It’s the mournful swan song of the accomplished and striving artist and producer, that things just ain’t what they used to be in music.
With the transformation of the music business through technology and the equalization of the artistic playing field (once the domain of the major labels), we’ve come to experience an immense saturation of music in the marketplace. Everyone from the big marquee superstars to your Aunt Margaret’s Wednesday night volunteer Church choir (nothing against that in itself) can vie for their piece of the proverbial pie, releasing CDs and digital downloads, setting up tours and performances, even hiring publicists and other personnel to help them infiltrate the industry.
But commercial success is neither here nor there as to artistic abundance or dearth of the artist. There are still many unknown, accomplished and deeply-talented performers doing their thing out there who have achieved musical excellence in their output, but have escaped any widespread popularity. They need to be respected for that. The same thing could even be said for some genres. Sometimes you just have to dig a little deeper. Inquiring and discerning minds need to know.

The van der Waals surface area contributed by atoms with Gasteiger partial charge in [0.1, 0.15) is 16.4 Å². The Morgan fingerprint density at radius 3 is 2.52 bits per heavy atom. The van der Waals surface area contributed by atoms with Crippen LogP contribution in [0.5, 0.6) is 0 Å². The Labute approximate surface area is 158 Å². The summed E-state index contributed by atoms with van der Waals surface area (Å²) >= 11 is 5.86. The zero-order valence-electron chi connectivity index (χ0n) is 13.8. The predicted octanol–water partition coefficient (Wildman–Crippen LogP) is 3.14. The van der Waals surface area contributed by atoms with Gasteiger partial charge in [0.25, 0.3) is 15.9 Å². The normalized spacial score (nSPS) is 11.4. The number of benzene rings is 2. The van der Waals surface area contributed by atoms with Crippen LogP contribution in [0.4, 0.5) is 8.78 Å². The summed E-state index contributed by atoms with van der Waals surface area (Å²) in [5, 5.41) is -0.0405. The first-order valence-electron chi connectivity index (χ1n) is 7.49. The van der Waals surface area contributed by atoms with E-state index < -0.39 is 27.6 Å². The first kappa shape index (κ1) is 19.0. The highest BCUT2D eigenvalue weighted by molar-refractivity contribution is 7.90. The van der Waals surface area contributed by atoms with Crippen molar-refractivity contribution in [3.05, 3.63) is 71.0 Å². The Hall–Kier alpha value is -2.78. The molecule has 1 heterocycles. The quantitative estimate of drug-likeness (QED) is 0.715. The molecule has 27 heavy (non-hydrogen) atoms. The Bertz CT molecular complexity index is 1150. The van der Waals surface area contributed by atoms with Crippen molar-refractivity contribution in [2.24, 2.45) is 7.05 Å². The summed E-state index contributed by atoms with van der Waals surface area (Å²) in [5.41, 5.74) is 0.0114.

It’s about what one chooses to embrace. Production and presentation quality is still and will remain key for us at Inarhyme. Music is still an aural phenomenon and it should first sound good, especially if the goal is to get any kind of meaningful traction in reaching audiences. We still believe the cream goes to the top, and foundation is key. At least it seems to be the case with multi-decade career artists who survive and sometimes thrive irregardless of the changing face of fad and trend. It is usually their Music, capital M, that keeps them around.
Amidst the undeniably viable questions for those who must market and sell the music, such as how does a performer look and act, if they have sex appeal, what is their fan base, and so forth, it’s still okay to also care if they sing in tune, uniquely and honestly interpret a song, and, in sum, can be held to heightened musical standards. Can they play? Really play? Can they really sing? At what level? Do they have their own individual voice? Do they understand music? What does their music really say and how potently does it say it?
It may not matter to everyone and it may not result in superstar status, but quality is still king for those who love the innate expressive power in music; for those who want something that lasts and gives as graciously internally as it does externally. For those who may be more interested in just the image, the lifestyle, or the money, there’s no judgement here. Except that you might be missing out on a lot of fun.